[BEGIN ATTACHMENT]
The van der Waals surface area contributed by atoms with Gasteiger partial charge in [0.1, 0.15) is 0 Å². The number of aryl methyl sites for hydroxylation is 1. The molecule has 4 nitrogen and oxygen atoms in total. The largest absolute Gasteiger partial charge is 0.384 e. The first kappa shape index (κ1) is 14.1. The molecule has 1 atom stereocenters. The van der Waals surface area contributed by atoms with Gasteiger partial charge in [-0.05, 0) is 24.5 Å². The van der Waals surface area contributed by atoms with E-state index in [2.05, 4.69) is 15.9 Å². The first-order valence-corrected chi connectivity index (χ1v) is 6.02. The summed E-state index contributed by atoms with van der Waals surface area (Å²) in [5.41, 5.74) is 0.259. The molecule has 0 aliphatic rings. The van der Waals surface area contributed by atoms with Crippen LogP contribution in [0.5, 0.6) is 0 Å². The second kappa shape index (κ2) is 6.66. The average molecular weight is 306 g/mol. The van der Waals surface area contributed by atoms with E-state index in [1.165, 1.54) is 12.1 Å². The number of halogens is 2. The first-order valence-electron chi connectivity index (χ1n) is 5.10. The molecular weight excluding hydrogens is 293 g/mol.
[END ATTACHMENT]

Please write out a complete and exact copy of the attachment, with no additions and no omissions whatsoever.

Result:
The van der Waals surface area contributed by atoms with Gasteiger partial charge in [0.1, 0.15) is 0 Å². The number of aryl methyl sites for hydroxylation is 1. The molecule has 4 nitrogen and oxygen atoms in total. The largest absolute Gasteiger partial charge is 0.384 e. The first kappa shape index (κ1) is 14.1. The molecule has 1 atom stereocenters. The van der Waals surface area contributed by atoms with Gasteiger partial charge in [-0.05, 0) is 24.5 Å². The van der Waals surface area contributed by atoms with E-state index in [2.05, 4.69) is 15.9 Å². The first-order valence-corrected chi connectivity index (χ1v) is 6.02. The summed E-state index contributed by atoms with van der Waals surface area (Å²) in [5.41, 5.74) is 0.259. The molecule has 0 aliphatic rings. The van der Waals surface area contributed by atoms with Crippen LogP contribution in [0.5, 0.6) is 0 Å². The second kappa shape index (κ2) is 6.66. The average molecular weight is 306 g/mol. The van der Waals surface area contributed by atoms with E-state index in [1.165, 1.54) is 12.1 Å². The number of halogens is 2. The first-order valence-electron chi connectivity index (χ1n) is 5.10. The molecular weight excluding hydrogens is 293 g/mol.